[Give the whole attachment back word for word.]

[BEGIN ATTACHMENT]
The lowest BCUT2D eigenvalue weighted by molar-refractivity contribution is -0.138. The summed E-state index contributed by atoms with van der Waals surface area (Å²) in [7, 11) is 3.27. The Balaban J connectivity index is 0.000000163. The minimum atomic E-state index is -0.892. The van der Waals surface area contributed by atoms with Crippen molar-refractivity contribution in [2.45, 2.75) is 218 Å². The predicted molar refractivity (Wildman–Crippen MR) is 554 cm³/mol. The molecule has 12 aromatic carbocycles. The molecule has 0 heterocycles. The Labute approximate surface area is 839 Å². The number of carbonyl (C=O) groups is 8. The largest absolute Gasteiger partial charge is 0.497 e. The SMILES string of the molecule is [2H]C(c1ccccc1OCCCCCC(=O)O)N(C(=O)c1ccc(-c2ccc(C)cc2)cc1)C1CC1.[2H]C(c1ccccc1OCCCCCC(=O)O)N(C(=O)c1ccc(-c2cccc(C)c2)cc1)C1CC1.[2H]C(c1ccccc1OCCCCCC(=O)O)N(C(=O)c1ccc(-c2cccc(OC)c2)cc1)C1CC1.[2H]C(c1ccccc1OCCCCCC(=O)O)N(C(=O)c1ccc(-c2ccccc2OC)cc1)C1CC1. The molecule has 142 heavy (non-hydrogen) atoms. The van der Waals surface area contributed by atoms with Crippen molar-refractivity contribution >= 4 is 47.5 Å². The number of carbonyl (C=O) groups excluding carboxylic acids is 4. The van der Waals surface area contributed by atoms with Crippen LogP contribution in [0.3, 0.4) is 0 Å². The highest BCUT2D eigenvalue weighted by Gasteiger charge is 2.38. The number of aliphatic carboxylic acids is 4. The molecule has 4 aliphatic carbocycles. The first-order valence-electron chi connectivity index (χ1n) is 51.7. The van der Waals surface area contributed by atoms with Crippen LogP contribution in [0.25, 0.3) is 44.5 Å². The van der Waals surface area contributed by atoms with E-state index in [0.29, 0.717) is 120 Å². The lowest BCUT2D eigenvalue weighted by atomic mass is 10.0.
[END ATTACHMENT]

The lowest BCUT2D eigenvalue weighted by molar-refractivity contribution is -0.138. The summed E-state index contributed by atoms with van der Waals surface area (Å²) in [7, 11) is 3.27. The Balaban J connectivity index is 0.000000163. The minimum atomic E-state index is -0.892. The van der Waals surface area contributed by atoms with Crippen molar-refractivity contribution in [2.45, 2.75) is 218 Å². The predicted molar refractivity (Wildman–Crippen MR) is 554 cm³/mol. The molecule has 12 aromatic carbocycles. The molecule has 0 heterocycles. The Labute approximate surface area is 839 Å². The number of carbonyl (C=O) groups is 8. The largest absolute Gasteiger partial charge is 0.497 e. The SMILES string of the molecule is [2H]C(c1ccccc1OCCCCCC(=O)O)N(C(=O)c1ccc(-c2ccc(C)cc2)cc1)C1CC1.[2H]C(c1ccccc1OCCCCCC(=O)O)N(C(=O)c1ccc(-c2cccc(C)c2)cc1)C1CC1.[2H]C(c1ccccc1OCCCCCC(=O)O)N(C(=O)c1ccc(-c2cccc(OC)c2)cc1)C1CC1.[2H]C(c1ccccc1OCCCCCC(=O)O)N(C(=O)c1ccc(-c2ccccc2OC)cc1)C1CC1. The molecule has 142 heavy (non-hydrogen) atoms. The van der Waals surface area contributed by atoms with Crippen molar-refractivity contribution >= 4 is 47.5 Å². The number of carbonyl (C=O) groups excluding carboxylic acids is 4. The van der Waals surface area contributed by atoms with Crippen LogP contribution in [0.3, 0.4) is 0 Å². The highest BCUT2D eigenvalue weighted by Gasteiger charge is 2.38. The number of aliphatic carboxylic acids is 4. The molecule has 4 aliphatic carbocycles. The first-order valence-electron chi connectivity index (χ1n) is 51.7. The van der Waals surface area contributed by atoms with Crippen LogP contribution in [0.25, 0.3) is 44.5 Å². The van der Waals surface area contributed by atoms with E-state index in [0.29, 0.717) is 120 Å². The lowest BCUT2D eigenvalue weighted by atomic mass is 10.0.